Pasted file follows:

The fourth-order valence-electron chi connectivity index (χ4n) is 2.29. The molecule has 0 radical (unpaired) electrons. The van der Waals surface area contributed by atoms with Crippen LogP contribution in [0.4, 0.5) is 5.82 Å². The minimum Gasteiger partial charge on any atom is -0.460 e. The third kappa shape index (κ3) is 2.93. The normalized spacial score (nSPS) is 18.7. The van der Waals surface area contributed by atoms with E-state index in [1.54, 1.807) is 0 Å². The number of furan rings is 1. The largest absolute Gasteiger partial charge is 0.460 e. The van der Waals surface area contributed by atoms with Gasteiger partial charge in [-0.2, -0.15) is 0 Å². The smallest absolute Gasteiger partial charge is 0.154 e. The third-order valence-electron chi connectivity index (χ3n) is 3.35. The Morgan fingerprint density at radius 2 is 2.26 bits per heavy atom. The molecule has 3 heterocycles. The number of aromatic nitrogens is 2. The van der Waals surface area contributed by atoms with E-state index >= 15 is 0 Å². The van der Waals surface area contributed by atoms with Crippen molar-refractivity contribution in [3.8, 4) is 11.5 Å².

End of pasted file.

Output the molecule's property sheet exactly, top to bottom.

The fourth-order valence-electron chi connectivity index (χ4n) is 2.29. The molecule has 0 radical (unpaired) electrons. The van der Waals surface area contributed by atoms with Crippen LogP contribution in [0.4, 0.5) is 5.82 Å². The minimum Gasteiger partial charge on any atom is -0.460 e. The third kappa shape index (κ3) is 2.93. The normalized spacial score (nSPS) is 18.7. The van der Waals surface area contributed by atoms with E-state index in [1.54, 1.807) is 0 Å². The number of furan rings is 1. The largest absolute Gasteiger partial charge is 0.460 e. The van der Waals surface area contributed by atoms with Gasteiger partial charge in [-0.2, -0.15) is 0 Å². The smallest absolute Gasteiger partial charge is 0.154 e. The third-order valence-electron chi connectivity index (χ3n) is 3.35. The Morgan fingerprint density at radius 2 is 2.26 bits per heavy atom. The molecule has 3 heterocycles. The number of aromatic nitrogens is 2. The van der Waals surface area contributed by atoms with E-state index >= 15 is 0 Å². The van der Waals surface area contributed by atoms with Crippen molar-refractivity contribution in [3.8, 4) is 11.5 Å².